When propagating through a plasma, two closely-space electromagnetic frequency components of an analog or pulse signal at f1 and f2, will suffer a relative dispersion given by:
e2.Ne.L dTaud = -------- [1/f12 - 1/f22] = 1.41 x 109 [1/f12 - 1/f22] seconds 2.pi.m.c
At high carrier frequencies, [1/f12 - 1/f22] may be replaced by [df/f3], where df is the bandwidth (f2 - f1), and f is the mean frequency (Hz). Clearly, as we increase the carrier frequency interstellar dispersion becomes less significant. Let us now calculate the approximate magnitude of the dispersion effect at radio frequencies using the values given above for a distance of 1,000 light years.
For propagation over 1,000 light years, and at microwave frequencies:
f1 = 1 GHz
f2 = 2 GHz
df = f2 - f1 = 1 GHz
dTaud ~ 1 ns
Note that the value of electron density Ne used in these calculations is at the upper bound for interstellar space. For communications within interplanetary space, Ne = 106 to 1010 m-3, while in intergalactic space, Ne < 10 m-3. The sign of the dispersion is such as to cause the lower frequency to be delayed with respect to the higher frequency, i.e., low frequencies move slower.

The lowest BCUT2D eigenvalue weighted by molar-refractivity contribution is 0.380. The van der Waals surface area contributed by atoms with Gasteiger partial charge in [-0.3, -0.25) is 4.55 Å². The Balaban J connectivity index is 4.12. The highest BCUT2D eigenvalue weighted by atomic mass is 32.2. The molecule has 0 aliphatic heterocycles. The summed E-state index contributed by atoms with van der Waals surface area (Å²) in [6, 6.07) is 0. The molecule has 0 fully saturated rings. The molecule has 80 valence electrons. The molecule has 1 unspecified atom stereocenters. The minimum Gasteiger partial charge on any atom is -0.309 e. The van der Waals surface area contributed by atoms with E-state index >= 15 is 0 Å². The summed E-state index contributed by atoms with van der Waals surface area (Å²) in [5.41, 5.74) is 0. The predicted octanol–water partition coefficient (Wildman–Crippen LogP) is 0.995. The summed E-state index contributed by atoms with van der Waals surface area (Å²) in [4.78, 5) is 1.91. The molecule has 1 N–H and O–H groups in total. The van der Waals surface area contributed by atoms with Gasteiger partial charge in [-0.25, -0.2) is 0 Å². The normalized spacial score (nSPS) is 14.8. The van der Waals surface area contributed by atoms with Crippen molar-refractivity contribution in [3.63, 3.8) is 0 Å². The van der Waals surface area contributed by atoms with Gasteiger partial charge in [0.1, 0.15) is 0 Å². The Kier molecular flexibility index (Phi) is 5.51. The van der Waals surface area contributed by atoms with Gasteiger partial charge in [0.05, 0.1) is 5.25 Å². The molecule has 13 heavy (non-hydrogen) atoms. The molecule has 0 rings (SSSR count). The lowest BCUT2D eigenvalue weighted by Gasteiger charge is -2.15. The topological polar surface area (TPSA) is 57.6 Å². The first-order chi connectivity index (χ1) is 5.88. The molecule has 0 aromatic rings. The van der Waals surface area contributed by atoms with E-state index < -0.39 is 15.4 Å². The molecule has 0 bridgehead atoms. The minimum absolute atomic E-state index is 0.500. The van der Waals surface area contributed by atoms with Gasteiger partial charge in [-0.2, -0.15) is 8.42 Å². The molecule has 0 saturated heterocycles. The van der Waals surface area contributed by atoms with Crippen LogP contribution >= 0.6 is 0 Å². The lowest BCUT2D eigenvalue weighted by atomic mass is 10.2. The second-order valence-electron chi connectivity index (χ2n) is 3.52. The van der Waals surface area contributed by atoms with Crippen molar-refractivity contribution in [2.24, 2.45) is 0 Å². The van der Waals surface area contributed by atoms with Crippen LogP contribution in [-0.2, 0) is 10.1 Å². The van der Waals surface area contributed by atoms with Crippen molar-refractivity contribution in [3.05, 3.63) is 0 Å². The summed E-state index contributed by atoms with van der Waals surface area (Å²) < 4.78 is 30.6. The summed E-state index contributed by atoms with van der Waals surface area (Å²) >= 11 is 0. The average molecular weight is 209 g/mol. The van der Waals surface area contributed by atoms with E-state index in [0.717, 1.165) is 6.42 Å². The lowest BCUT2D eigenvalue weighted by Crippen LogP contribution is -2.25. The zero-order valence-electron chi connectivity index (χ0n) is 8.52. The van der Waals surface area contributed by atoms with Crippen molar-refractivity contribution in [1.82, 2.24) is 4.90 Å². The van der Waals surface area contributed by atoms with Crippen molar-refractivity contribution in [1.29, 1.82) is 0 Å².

At microwave frequencies, the interstellar dispersion over 1,000 light years is comparable to the pulse period or inverse bandwidth. At optical frequencies, dispersion does not limit any wideband analog or pulse modulation bandwidth. This is another important reason why lasers are superior for interstellar communications. In practice, for ground-based observatories, the optical dispersion as the photons pass through the last few kilometers of their journey will limit the bandwidth. Atmospheric dispersion is of the order of 100 ps and is non-stationary, i.e., it depends on atmospheric turbulence.
Astrophysical Formulae, Kenneth R. Lang, Springer-Verlag, 1978, p. 52-58.